Tracing the history of the freedom struggle in Vizagapatam

The earliest dated revolt was in 1780 when local sepoys shot down two British officers

August 12, 2022 07:13 pm | Updated August 13, 2022 11:39 am IST - VISAKHAPATNAM

A poster put up outside the Visakhapatnam Railway Station shows Mahatma Gandhi being welcomed by a crowd as he alights from a train at Waltair during his journey from Bejawada to Calcutta.

A poster put up outside the Visakhapatnam Railway Station shows Mahatma Gandhi being welcomed by a crowd as he alights from a train at Waltair during his journey from Bejawada to Calcutta. | Photo Credit: V. Raju

The ‘City of Destiny’, as Visakhapatnam is called, can look back with pride on its role in the freedom struggle against the British.

The earliest part of the recorded struggle dates back to October 3, 1780, when local sepoys revolted against their colonial masters. The rebellion was led by Shaik Mohammed Khan, a subedar in the Grenadiers Regiment. Two British officers Kingsford Venner and Robert Rutherford were killed and a couple of others were injured.

Though the rebellion was suppressed in no time, it left the East India Company pondering and it took time for them to realise that the first sepoy rebellion that took place in Visakhapatnam would become the harbinger for the Meerut Sepoy Mutiny of 1857, which is known as the First War of Independence, and the Vellore mutiny of 1806 and the Barrackpore one of 1824.

Gandhian movement

If 1780, was the earliest protest against British rule, 1906 was the turning point in the struggle with the residents of the town  responding spontaneously to the Vande Mataram movement.

The movement gained momentum with the Vizagapatam Conference that was chaired by Bipin Chandra Pal and N.S. Ramaswamy. The meetings were held at Town Hall and at the open beach opposite Town Hall, where the VCTPL (Visakha Container Terminal Private Limited) stands today. Bhupathiraju Venkatapathi Raju, who presided over the Provincial Conference in Madras in 1906, had played a stellar role in the movement.

This was immediately followed by Marepalli Ramachandra Sastry, a Gandhian, starting the Swadeshi Shop, in direct defiance of the use of British goods.

The fillip to the Swadeshi movement was given by Bhupathiraju and Prabhala Lakshminarasimham who organised the Provincial Conference in the city in 1916.

The shot in the arm for the struggle was the meeting that was organised on the beach opposite Town Hall on April 6, 1919, which came to be known as Satyagraha Day. Kothanda Ramaswamy led the meeting defying the Press Act, and extracts from a book on ‘Indian Home Rule’ written by Gandhi were read out by him.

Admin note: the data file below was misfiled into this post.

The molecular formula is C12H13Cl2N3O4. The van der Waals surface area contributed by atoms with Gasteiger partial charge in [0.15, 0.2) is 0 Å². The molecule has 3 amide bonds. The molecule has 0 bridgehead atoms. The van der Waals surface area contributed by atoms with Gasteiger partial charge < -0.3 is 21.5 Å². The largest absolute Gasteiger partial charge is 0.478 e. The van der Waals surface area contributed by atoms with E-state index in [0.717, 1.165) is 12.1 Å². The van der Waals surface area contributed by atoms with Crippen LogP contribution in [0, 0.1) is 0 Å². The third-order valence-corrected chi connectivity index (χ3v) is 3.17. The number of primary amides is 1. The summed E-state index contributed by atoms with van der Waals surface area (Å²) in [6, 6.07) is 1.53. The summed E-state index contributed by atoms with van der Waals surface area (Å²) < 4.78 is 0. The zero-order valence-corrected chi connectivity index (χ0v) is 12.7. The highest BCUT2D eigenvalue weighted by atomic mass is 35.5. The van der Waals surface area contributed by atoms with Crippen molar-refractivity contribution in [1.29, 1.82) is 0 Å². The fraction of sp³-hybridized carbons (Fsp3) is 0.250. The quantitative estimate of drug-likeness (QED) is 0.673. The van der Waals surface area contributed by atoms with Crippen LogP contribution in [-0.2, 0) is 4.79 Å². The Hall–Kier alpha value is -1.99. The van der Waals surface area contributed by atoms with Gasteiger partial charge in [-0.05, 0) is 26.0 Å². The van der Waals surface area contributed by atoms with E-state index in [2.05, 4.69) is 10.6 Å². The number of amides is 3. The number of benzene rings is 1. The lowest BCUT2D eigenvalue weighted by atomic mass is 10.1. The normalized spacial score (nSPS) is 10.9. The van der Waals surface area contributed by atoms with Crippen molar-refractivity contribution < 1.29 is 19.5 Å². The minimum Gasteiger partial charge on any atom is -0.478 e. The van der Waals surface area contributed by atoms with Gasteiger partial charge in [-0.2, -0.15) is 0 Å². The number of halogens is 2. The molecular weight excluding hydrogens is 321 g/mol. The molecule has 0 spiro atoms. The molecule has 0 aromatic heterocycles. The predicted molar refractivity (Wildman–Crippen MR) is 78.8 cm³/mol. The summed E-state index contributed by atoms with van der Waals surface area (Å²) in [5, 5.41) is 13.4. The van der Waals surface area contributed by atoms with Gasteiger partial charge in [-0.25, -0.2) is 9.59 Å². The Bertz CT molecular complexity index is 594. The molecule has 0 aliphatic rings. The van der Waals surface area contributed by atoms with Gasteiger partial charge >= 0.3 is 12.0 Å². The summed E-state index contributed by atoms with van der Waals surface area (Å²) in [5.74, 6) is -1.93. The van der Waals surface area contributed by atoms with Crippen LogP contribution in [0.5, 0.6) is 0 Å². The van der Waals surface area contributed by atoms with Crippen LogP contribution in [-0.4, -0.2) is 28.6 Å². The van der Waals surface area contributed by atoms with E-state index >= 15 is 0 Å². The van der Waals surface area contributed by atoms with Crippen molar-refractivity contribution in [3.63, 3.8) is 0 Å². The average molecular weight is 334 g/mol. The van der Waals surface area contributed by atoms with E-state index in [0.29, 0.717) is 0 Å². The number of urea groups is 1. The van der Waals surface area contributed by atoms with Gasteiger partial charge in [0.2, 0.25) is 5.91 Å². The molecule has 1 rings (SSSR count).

Mahatma’s rousing visit

The freedom movement reached its crescendo with the visit of Mohandas Karamchand Gandhi in 1921. Between 1921 and 1946, Gandhi visited Visakhapatnam five times, of which at least three visits are documented, said Prof. V. Balmohan Das, former Vice-Chancellor of Acharya Nagarjuna University and president of Gandhi Centre, Visakhapatnam.

The first time he addressed a gathering in 1921, he propagated and expounded on his ideal of non-violence. He addressed large gatherings in the on the beach opposite Town Hall, Allipuram and at Waltair Railway Station, said director of Gandhian Studies Centre, Andhra University, Prof. Challa Ramakrishna.

On April 28, 1929, Gandhi addressed a meeting on the beach promoting the use of Khaddar or Khadi.

The majority of the gathering was women who attended wearing khadi sarees and it was at this historic meeting that 10-year-old K. Sarojini, daughter of Gandhian K.S. Gupta, walked up to Gandhi and gave him her gold bangle as a show of solidarity with the freedom movement.

Based on Gandhi’s clarion call, local leaders such as Marepalli Ramachandra Kavi, Digumarthi Venkata Ramaswami, Tenneti Viswanadham, Kolluru Suryam Gupta, Bhamidipati Chinayagnanarayana Sarma, Digumarthi Janakibai, amd Kandala Sarweswara Sastry led the masses for the Salt Satyagraha, and many were arrested and were lathicharged by the police.

In 1933, Gandhi addressed a huge gathering at Town Hall, and stirred a movement among the young students of Andhra University, which had just started functioning by then.

Thirty students had to be suspended for donning the ‘Gandhi cap’ on the campus and staging a mock parliament. The students were led by Lanka Sundaram and K. V. Gopalaswamy, who later served as the Registrar of AU.

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